Thoughtless chancer filmed a man who took ill at Falkirk Sheriff Court and then posted it online

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A man had little morals – and even less legal knowledge – when he filmed a man who took ill inside a courtroom of Falkirk Sheriff Court and later posted footage on social media.

Callum McLaren (30), Haugh Gardens, Bainsford, used his mobile phone to video the middle-aged man after he fell unconscious on the public benches and required paramedics to assist him.

He then posted the video images – which were filmed illegally inside the precinct of the court – on Facebook apparently poking fun at them man, reportedly adding “Lol” or laugh out loud to the posted images, and refused to take them down despite being told by police to do so.

The Facebook post was drawn to the attention of the sheriff who was on the bench at the time.

Sheriff Derek Livingston then ordered court officials to write to McLaren ordering him to appear in court to face an allegation of contempt of court.

McLaren appeared at Falkirk Sheriff Court on Wednesday and accepted he was in contempt filming the incident which occurred during a remand court on December 20, last year.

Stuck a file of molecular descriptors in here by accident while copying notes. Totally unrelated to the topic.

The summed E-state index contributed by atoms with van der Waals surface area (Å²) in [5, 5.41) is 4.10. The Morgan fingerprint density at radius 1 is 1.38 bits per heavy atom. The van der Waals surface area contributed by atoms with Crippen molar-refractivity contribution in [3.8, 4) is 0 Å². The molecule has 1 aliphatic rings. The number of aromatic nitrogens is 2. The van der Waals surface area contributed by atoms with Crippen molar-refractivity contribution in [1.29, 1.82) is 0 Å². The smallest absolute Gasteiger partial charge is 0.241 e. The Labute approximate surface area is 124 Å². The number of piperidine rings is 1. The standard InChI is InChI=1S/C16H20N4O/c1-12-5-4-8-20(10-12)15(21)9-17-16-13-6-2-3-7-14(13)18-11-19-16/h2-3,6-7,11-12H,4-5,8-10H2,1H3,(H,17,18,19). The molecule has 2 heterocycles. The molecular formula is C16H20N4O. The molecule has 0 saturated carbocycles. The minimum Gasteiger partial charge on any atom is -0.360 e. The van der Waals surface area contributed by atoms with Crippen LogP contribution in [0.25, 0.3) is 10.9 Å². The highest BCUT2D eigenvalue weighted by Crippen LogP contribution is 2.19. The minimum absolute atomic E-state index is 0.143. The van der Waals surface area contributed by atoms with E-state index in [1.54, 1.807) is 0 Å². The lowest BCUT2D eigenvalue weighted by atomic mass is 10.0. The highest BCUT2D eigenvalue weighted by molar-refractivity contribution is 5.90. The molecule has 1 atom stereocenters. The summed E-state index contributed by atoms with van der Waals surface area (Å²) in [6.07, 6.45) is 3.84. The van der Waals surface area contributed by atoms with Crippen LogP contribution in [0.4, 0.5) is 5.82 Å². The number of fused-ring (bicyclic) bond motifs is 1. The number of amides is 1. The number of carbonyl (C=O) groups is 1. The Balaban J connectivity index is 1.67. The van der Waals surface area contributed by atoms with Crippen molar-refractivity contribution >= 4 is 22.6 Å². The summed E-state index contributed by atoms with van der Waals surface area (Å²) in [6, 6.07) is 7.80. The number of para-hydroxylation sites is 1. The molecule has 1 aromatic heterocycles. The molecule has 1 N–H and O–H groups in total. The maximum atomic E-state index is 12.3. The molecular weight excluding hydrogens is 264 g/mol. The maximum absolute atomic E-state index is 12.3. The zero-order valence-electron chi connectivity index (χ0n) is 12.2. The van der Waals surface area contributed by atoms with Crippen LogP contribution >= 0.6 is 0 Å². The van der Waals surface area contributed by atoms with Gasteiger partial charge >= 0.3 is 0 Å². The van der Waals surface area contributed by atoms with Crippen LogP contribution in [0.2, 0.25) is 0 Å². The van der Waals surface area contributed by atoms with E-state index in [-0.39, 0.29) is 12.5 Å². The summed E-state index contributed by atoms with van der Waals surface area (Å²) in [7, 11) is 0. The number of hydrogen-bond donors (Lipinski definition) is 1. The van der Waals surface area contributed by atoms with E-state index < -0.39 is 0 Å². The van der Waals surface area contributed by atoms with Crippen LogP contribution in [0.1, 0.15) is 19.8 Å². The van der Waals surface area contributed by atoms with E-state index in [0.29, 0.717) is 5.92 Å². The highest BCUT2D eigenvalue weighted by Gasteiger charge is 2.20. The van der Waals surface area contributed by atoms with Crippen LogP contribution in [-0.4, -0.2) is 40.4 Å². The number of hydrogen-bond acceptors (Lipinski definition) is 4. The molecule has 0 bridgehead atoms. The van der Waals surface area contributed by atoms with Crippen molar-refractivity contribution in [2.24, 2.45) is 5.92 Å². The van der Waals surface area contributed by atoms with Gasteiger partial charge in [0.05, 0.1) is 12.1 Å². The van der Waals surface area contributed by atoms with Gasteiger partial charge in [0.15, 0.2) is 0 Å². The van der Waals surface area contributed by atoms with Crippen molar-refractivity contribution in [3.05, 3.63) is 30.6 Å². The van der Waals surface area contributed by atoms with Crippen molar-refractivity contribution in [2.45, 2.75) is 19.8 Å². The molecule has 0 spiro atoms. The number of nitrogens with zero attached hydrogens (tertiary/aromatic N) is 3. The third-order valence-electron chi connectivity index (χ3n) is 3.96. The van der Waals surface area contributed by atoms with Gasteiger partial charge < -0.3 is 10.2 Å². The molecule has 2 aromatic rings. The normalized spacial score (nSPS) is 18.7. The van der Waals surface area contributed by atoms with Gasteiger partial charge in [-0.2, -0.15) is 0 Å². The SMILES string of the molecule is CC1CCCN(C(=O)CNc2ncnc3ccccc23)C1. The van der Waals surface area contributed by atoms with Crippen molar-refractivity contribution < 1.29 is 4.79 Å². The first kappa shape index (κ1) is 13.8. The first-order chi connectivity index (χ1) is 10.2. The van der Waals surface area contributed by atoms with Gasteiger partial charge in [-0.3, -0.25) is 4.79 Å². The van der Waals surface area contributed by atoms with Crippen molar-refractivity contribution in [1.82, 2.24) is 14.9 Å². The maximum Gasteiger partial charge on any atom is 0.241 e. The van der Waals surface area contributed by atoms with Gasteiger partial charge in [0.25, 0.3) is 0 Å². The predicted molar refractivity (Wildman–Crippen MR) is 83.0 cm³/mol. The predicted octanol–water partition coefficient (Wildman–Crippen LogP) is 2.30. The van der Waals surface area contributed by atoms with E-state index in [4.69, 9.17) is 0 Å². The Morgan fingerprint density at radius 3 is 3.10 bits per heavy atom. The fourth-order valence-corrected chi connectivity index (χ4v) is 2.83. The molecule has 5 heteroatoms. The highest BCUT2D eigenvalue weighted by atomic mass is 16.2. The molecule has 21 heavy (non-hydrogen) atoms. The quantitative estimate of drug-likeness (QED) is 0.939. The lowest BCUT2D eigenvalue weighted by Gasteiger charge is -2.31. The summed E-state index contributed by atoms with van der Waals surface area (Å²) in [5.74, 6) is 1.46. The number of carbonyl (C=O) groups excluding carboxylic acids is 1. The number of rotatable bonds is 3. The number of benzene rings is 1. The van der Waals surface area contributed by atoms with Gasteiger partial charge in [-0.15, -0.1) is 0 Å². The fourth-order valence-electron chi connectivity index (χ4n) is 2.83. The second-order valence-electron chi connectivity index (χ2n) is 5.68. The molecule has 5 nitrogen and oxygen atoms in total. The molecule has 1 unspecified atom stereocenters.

Sheriff Livingston called for social background reports and continued the case to another hearing to determine “the extent of the contempt”.

McLaren’s solicitor Murray Aitken said his client did not dispute he took video footage within the court room, but claimed it was not while the court was sitting.

He claimed McLaren’s purpose had been to “point out a contempt of court perpetrated by another individual” – an apparent reference to the man taken ill.

Sheriff Livingston replied: “I don’t want your client to be under any illusions as to the seriousness of this. He took a photograph in court of sick man. Having seen what was posted I didn’t get the impression he was saying this was a cause for public concern – it was more he was making fun of the individual.

“He was taking photos of a sick man, in a courtroom, contrary to all instructions, then he’s told to take it down and doesn’t do so.

“People who come to court are entitled to protection. Your client didn’t know if this man was going to survive or not. The fact is that somebody took ill in court and your client takes photographs of him and posts them on Facebook.

“It’s contempt of court to put it up in the first place. Any suggestion that it was some sort of misjudgment does rather fly off when you’ve been told to take it down and you don’t and boast about it.

“There are signs up on all the doors that there is no photography to be taken within the court. It’s to give people who come to court some degree of protection against photographs being taken within the court.”

“I’ve looked at the Facebook page and seen the screenshot where he says he’s been told by the police to take them down and he wasn’t going to do that, though he put it in somewhat more graphic terms.”

He released McLaren on bail to reappear on March 15.